The study also found that differences in one specific region of the frontal lobe were statistically correlated with symptom severity. [103] A further study in 1997 also failed to find global differences in glucose metabolism, but similarly found differences in glucose normalization in specific regions of the brain. The 1997 study also noted that their findings were somewhat different than those in the 1993 study, and concluded that sexual maturation may have played a role in this discrepancy. 104] The significance of the research by Zametkin has not been determined and neither his group nor any other has been able to replicate the 1990 results. [105][106][107] Critics, such as Jonathan Leo and David Cohen, who reject the characterization of ADHD as a disorder, contend that the controls for stimulant medication usage were inadequate in some lobar volumetric studies which makes it impossible to determine whether ADHD itself or psychotropic medication used to treat ADHD is responsible for the decreased thickness observed[108] in certain brain regions.

While the main study in question used age-matched controls, it did not provide information on height and weight of the subjects. These variables it has been argued could account for the regional brain size differences rather than ADHD itself. [109][110] They believe many neuroimaging studies are oversimplified in both popular and scientific discourse and given undue weight despite deficiencies in experimental methodology. [109] Diagnosis

ADHD is diagnosed via a psychiatric assessment; to rule out other potential causes or comorbidities, physical examination, radiological imaging, and laboratory tests may be used. [111] In North America, the DSM-IV criteria are often the basis for a diagnosis, while European countries usually use the ICD-10. If the DSM-IV criteria are used, rather than the ICD-10, a diagnosis of ADHD is 3–4 times more likely. [13] Factors other than those within the DSM or ICD however have been found to affect the diagnosis in clinical practice.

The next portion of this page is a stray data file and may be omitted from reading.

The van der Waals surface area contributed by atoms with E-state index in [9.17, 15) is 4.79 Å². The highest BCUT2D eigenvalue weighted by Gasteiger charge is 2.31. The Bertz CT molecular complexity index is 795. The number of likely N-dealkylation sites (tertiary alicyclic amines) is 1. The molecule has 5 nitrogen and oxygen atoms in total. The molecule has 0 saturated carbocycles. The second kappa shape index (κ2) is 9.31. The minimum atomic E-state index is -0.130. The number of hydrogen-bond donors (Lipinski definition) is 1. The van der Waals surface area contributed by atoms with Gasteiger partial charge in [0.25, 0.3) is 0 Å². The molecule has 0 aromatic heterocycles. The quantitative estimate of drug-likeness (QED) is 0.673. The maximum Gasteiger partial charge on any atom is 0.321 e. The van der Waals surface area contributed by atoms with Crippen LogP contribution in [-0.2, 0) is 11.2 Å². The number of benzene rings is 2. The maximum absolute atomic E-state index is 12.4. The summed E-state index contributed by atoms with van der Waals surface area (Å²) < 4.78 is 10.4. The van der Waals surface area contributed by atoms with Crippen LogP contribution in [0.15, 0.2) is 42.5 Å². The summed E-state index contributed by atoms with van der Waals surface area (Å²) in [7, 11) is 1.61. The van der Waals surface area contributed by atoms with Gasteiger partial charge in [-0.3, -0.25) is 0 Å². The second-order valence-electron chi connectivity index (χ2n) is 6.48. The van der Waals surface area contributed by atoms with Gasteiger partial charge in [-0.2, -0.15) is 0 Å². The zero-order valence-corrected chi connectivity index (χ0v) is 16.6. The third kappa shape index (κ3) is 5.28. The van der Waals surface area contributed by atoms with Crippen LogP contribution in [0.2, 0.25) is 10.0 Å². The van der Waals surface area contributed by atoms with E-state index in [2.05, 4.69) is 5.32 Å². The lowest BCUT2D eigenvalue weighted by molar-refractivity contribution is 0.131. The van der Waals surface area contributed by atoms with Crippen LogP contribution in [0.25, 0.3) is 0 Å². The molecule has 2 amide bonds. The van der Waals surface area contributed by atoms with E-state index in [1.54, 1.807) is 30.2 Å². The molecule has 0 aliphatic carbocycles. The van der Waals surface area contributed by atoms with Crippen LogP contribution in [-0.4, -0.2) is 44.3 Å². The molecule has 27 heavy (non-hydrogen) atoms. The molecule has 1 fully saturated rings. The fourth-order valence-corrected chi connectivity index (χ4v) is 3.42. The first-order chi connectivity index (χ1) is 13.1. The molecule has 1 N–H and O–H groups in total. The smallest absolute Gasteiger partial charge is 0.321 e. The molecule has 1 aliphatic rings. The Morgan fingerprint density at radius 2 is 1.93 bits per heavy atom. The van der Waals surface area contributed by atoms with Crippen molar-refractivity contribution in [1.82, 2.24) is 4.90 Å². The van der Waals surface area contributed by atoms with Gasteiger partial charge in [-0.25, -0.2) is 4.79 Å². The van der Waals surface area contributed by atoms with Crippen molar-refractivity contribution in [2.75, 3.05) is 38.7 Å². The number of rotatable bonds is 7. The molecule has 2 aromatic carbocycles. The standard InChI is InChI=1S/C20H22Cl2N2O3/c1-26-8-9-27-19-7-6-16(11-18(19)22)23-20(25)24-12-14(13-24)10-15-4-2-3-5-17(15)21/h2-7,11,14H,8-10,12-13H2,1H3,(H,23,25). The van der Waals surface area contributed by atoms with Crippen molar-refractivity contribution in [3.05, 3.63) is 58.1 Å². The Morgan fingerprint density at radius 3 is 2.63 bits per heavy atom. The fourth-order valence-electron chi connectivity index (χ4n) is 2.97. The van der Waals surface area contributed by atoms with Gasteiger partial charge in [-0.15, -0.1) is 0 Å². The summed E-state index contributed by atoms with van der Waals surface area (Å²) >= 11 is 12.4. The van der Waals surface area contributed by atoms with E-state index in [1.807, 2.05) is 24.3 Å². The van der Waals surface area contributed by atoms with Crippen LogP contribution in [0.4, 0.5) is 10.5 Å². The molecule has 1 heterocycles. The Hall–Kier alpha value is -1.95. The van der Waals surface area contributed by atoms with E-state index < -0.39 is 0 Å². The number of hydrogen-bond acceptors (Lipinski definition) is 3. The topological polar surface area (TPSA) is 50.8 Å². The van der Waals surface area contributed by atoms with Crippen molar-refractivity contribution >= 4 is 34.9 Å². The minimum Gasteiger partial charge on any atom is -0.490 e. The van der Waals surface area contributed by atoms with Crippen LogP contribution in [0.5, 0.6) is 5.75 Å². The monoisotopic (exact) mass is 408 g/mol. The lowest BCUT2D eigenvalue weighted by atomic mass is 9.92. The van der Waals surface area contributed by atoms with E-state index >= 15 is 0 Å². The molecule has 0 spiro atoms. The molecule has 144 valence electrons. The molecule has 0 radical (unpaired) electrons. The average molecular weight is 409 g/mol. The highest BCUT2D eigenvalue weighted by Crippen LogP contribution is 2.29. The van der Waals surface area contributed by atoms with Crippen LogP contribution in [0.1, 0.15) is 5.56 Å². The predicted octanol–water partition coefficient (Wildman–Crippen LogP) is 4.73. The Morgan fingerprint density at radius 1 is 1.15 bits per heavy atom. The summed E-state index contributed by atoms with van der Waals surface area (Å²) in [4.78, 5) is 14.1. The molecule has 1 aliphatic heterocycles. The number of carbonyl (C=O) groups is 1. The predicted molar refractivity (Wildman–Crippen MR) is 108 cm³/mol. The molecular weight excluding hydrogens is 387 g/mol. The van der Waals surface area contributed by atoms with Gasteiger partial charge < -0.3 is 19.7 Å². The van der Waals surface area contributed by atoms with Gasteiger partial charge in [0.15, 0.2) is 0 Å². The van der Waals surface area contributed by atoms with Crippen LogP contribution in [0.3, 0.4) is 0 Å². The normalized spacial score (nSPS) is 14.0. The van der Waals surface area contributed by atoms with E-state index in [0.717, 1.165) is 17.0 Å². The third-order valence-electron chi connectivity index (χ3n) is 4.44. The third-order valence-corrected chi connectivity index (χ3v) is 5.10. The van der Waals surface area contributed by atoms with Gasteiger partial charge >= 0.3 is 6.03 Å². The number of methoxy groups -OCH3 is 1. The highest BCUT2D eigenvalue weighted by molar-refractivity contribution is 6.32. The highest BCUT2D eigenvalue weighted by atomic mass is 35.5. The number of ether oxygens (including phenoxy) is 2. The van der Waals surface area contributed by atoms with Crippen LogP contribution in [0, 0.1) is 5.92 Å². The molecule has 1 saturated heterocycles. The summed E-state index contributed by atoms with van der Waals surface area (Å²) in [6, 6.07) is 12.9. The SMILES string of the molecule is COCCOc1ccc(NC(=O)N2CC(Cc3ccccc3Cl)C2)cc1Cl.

A child’s social and school environment as well as academic pressures at school are likely to be of influence. [112] Many of the symptoms of ADHD occur from time to time in everyone; in patients with ADHD, the frequency of these symptoms is greater and patients’ lives are significantly impaired. Impairment must occur in multiple settings to be classified as ADHD. [32] As with many other psychiatric and medical disorders, the formal diagnosis is made by a qualified professional in the field based on a set number of criteria.

In the USA these criteria are laid down by the American Psychiatric Association in their Diagnostic and Statistical Manual of Mental Disorders (DSM-IV), 4th edition. Based on the DSM-IV criteria listed below, three types of ADHD are classified: ADHD, Combined Type: if both criteria 1A and 1B are met for the past 6 months ADHD Predominantly Inattentive Type: if criterion 1A is met but criterion 1B is not met for the past six months ADHD, Predominantly Hyperactive-Impulsive Type: if criterion 1B is met but criterion 1A is not met for the past six months. 113] The previously used term ADD expired with the most recent revision of the DSM. Consequently, ADHD is the current nomenclature used to describe the disorder as one distinct disorder which can manifest itself as being a primary deficit resulting in hyperactivity/impulsivity (ADHD, predominately hyperactive-impulsive type) or inattention (ADHD predominately inattentive type) or both (ADHD combined type).